Migrants were stranded in Mexico last Friday (29), kilometers from the border with the United States, after the freight train they were traveling on stopped abruptly, amid the continued suspension of dozens of north-bound carriages.
Hundreds of migrants were seen by a Reuters witness aboard a train stopped in a desert area near Villa Ahumada, about 123 km from the border city of Ciudad Juárez in the Mexican state of Chihuahua.
“They’re treating us like animals,” said Sasha Pacheco, who was on the stopped train, surrounded by her family, including a baby. “We’re in the desert, there’s only one tree for shade and we’re only an hour from our destination, but it would take a day walking with a baby.”
“Why would they take us if they’re going to do this to us?” she asked, adding that there were no options to take buses or taxis from where they were.
The attempted crossing of the American border by South American and Central American migrants on freight trains through Mexico has been happening for years. Collectively, these trains are known as “the beast”, due to the risks of falls, death and amputations on the roof of cars or other open parts of the locomotives.
Around 60 northbound freight trains, operated by Mexican company Ferromex, have been stopped in recent weeks after at least six migrants died or were injured en route. The company later said it had resumed some routes where there was no known “elevated risk.”
Posters on the side of the train stopped in Villa Ahumada said “Thank you, Ferromex”, placed by migrants who thanked them at the beginning of the journey on the locomotive, before the abrupt stops that left many of them with no alternative but to walk the rest of the way to the border.
Grupo México, owner of Ferromex, could not be contacted about the sudden stop of the train with migrants on board near Villa Ahumada. Earlier, a spokesperson said they had no additional updates to share on the exact number of trains that were stuck. “The concentrations of migrants continue to be monitored. Trains are moved to ensure the continuity of traffic, but we avoid situations of high risk for people and operations,” he said.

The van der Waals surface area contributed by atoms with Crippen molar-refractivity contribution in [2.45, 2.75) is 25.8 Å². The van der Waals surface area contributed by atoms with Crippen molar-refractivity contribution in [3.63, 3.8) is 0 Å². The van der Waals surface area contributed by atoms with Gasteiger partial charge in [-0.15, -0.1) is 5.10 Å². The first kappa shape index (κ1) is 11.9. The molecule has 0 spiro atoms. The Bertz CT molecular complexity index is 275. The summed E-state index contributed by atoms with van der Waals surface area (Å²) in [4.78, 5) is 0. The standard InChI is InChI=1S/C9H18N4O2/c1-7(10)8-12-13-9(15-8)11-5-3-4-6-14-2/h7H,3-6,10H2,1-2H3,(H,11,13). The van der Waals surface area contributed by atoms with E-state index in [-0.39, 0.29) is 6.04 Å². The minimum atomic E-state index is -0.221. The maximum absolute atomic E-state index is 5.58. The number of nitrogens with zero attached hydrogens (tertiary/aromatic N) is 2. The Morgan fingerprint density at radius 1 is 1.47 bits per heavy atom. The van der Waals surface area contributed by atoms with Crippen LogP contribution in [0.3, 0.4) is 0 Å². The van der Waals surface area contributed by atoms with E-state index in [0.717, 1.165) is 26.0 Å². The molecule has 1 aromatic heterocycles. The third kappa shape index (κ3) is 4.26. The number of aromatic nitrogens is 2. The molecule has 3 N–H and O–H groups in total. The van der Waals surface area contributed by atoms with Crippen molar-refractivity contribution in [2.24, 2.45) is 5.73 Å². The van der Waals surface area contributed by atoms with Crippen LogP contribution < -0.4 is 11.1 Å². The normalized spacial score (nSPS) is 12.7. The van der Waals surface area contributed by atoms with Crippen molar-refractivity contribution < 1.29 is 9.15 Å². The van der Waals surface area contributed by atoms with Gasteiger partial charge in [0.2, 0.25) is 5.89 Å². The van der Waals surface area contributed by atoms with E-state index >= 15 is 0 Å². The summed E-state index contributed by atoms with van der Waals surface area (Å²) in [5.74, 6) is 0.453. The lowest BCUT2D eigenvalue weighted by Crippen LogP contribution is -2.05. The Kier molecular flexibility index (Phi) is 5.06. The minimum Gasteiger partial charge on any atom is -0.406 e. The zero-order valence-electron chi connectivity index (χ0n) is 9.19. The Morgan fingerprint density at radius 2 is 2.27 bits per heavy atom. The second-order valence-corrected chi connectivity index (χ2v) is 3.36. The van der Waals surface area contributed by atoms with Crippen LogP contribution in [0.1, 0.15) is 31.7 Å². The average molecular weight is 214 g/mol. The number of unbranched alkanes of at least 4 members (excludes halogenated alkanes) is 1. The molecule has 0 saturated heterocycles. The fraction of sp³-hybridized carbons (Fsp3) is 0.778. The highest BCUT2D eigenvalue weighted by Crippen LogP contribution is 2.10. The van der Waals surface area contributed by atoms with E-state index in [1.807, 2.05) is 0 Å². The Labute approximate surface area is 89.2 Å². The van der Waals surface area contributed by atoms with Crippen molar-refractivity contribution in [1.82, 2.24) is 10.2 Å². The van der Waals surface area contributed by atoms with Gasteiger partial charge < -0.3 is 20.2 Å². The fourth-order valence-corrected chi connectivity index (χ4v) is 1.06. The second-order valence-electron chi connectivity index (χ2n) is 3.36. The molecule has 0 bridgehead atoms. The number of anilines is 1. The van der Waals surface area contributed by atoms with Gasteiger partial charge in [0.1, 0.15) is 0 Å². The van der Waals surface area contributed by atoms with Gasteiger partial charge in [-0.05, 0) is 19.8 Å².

Venezuelan Marlon Vera, who had been on his migration journey for two months, told Reuters that the train he was traveling on had stopped for several days before being stopped again near Villa Ahumada. “We are without food, without water, facing the cold and the heat.”
Last week’s train stoppage caused around US$1 billion (R$5.15 billion) worth of goods to get stuck at the border, according to authorities in the state of Chihuahua.
Meanwhile, further east, in the border town of Piedras Negras, which is close to Texas’ Eagle Pass, Venezuelan Jose Julian said he was also stranded after the freight train he was traveling on stopped.
He said he boarded a locomotive along with about 2,000 other migrants in the Mexican city of Monterrey several days ago, but somewhere past Torreon, the train stopped. “They left us in the middle of the desert,” he said. “They didn’t care that there were children in the group.” Julian reported that it took him ten hours on foot to reach the next town and, in total, three days to see the US border.